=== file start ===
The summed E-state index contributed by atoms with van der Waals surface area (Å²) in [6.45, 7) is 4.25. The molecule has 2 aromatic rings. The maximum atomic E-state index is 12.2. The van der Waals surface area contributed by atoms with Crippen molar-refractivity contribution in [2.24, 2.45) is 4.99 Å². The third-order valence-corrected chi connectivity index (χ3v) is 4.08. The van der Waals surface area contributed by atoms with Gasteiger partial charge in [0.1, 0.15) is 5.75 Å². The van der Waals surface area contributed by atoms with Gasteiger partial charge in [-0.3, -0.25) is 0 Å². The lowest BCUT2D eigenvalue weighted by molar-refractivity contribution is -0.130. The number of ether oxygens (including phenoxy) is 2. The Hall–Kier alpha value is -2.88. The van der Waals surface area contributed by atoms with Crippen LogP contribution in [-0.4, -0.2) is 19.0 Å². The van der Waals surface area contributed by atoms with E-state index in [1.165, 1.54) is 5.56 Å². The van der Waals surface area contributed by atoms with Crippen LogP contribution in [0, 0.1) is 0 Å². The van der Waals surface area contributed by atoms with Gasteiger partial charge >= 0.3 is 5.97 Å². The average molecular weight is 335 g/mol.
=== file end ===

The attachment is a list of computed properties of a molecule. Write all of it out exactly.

The summed E-state index contributed by atoms with van der Waals surface area (Å²) in [6.45, 7) is 4.25. The molecule has 2 aromatic rings. The maximum atomic E-state index is 12.2. The van der Waals surface area contributed by atoms with Crippen molar-refractivity contribution in [2.24, 2.45) is 4.99 Å². The third-order valence-corrected chi connectivity index (χ3v) is 4.08. The van der Waals surface area contributed by atoms with Gasteiger partial charge in [0.1, 0.15) is 5.75 Å². The van der Waals surface area contributed by atoms with Gasteiger partial charge in [-0.3, -0.25) is 0 Å². The lowest BCUT2D eigenvalue weighted by molar-refractivity contribution is -0.130. The number of ether oxygens (including phenoxy) is 2. The Hall–Kier alpha value is -2.88. The van der Waals surface area contributed by atoms with Crippen LogP contribution in [-0.4, -0.2) is 19.0 Å². The van der Waals surface area contributed by atoms with E-state index in [1.165, 1.54) is 5.56 Å². The van der Waals surface area contributed by atoms with Crippen LogP contribution in [0, 0.1) is 0 Å². The van der Waals surface area contributed by atoms with Gasteiger partial charge >= 0.3 is 5.97 Å². The average molecular weight is 335 g/mol.